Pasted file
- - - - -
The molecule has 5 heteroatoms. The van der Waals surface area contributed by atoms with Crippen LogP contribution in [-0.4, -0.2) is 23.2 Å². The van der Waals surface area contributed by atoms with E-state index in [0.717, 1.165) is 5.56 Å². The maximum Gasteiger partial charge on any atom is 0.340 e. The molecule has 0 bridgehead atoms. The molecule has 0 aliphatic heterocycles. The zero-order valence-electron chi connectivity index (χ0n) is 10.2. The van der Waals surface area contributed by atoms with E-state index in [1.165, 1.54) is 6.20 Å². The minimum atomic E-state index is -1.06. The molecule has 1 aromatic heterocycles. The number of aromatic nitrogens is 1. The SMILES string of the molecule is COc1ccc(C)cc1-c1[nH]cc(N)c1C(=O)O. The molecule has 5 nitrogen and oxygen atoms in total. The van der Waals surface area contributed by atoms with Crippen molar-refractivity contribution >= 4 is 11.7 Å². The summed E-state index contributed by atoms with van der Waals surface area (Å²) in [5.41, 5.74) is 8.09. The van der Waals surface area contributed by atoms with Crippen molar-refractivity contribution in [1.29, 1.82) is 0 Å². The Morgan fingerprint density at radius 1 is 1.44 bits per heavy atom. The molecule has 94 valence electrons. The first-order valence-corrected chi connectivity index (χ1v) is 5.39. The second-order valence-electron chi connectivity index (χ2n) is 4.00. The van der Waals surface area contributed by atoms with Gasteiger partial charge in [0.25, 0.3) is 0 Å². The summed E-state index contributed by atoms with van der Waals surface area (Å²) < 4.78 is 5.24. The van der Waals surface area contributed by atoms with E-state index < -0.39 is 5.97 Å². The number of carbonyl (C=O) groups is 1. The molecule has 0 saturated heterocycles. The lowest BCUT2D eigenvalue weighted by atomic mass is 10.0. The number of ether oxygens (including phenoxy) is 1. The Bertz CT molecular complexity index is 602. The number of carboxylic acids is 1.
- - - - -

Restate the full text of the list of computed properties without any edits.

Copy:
The molecule has 5 heteroatoms. The van der Waals surface area contributed by atoms with Crippen LogP contribution in [-0.4, -0.2) is 23.2 Å². The van der Waals surface area contributed by atoms with E-state index in [0.717, 1.165) is 5.56 Å². The maximum Gasteiger partial charge on any atom is 0.340 e. The molecule has 0 bridgehead atoms. The molecule has 0 aliphatic heterocycles. The zero-order valence-electron chi connectivity index (χ0n) is 10.2. The van der Waals surface area contributed by atoms with E-state index in [1.165, 1.54) is 6.20 Å². The minimum atomic E-state index is -1.06. The molecule has 1 aromatic heterocycles. The number of aromatic nitrogens is 1. The SMILES string of the molecule is COc1ccc(C)cc1-c1[nH]cc(N)c1C(=O)O. The molecule has 5 nitrogen and oxygen atoms in total. The van der Waals surface area contributed by atoms with Crippen molar-refractivity contribution >= 4 is 11.7 Å². The summed E-state index contributed by atoms with van der Waals surface area (Å²) in [5.41, 5.74) is 8.09. The van der Waals surface area contributed by atoms with Crippen molar-refractivity contribution in [1.29, 1.82) is 0 Å². The Morgan fingerprint density at radius 1 is 1.44 bits per heavy atom. The molecule has 94 valence electrons. The first-order valence-corrected chi connectivity index (χ1v) is 5.39. The second-order valence-electron chi connectivity index (χ2n) is 4.00. The van der Waals surface area contributed by atoms with Gasteiger partial charge in [0.25, 0.3) is 0 Å². The summed E-state index contributed by atoms with van der Waals surface area (Å²) < 4.78 is 5.24. The van der Waals surface area contributed by atoms with E-state index < -0.39 is 5.97 Å². The number of carbonyl (C=O) groups is 1. The molecule has 0 saturated heterocycles. The lowest BCUT2D eigenvalue weighted by atomic mass is 10.0. The number of ether oxygens (including phenoxy) is 1. The Bertz CT molecular complexity index is 602. The number of carboxylic acids is 1.